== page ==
Dancing hula, performing on stage, and learning the ABCs were just a few of the activities students at Kahakai Elementary School’s summer enrichment program did this summer.
The program is made possible with help from the 21st Century Community Learning Centers Program.
Sally Bond, one of the teachers who assisted students in the Jump Start second-grade program, noted that it is important to keep students learning during the summer to keep knowledge flowing.
“This program can be much more creative,” Bond added. “You don’t have to do everything so stringently like during the school year.”
Congress created a grant to award to rural and inner-city public schools, which provides academic enrichment programs during nonschool hours for children, according to the U.S. Department of Education website. The program is designed for schools located in high-poverty areas or those with low test scores. The program focuses on math and reading skills in addition to giving students a variety of enrichment activities to complement what they learn in the classroom. The program also offers literacy and other educational opportunities to the families of children who participate.
Kahakai Elementary School’s summer enrichment program began June 2 and wrapped up with Friday’s performances. Teachers said the 78 students who attended acquired new math and reading skills and learned important social skills, such as getting along with peers in a smaller setting. They also learned to dance hula, perform drama skits, recite stories and create artistic masterpieces; kindergarteners made their own mini aquaponics system.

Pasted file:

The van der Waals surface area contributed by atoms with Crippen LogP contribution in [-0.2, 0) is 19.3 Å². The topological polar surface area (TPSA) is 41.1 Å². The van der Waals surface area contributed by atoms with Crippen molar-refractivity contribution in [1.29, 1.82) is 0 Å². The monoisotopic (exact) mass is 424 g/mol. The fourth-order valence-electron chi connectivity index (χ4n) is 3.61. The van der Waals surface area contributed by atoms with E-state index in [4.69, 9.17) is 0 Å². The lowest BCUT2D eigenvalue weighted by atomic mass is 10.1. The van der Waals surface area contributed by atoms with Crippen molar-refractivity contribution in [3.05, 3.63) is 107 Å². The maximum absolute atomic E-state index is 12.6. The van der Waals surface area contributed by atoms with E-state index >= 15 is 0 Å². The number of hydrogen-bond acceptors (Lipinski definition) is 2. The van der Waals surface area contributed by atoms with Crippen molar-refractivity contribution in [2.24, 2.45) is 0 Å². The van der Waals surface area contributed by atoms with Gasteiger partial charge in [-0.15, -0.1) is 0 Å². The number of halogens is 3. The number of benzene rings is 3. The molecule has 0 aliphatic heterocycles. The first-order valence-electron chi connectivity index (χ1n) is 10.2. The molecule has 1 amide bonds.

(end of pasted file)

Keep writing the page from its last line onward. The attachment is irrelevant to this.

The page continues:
Friday, the students happily performed for a roomful of proud parents and grandparents. Smiles, clapping and joy filled the room as students showed off what they learned this summer.
“I really think (other students) would enjoy it because in the beginning it may be hard because you don’t know it, but by the end it’s fun and you’re really enjoying it,” Caiya Hanks, one of the student hula performers, said.
Principal James Denight said the program highlighted his staff’s enthusiasm and “child-centered” focus.
Two other West Hawaii elementary schools, Kealakehe and Holualoa, took part in the 21st Century program this year, said Ruth Smith, West Hawaii district educational specialist.
The program works with area musicians, artists and coaches to give them an opportunity to share their passions with the students. The program is always looking for new community partnerships. For more information on how to get involved, call Smith at 327-4991.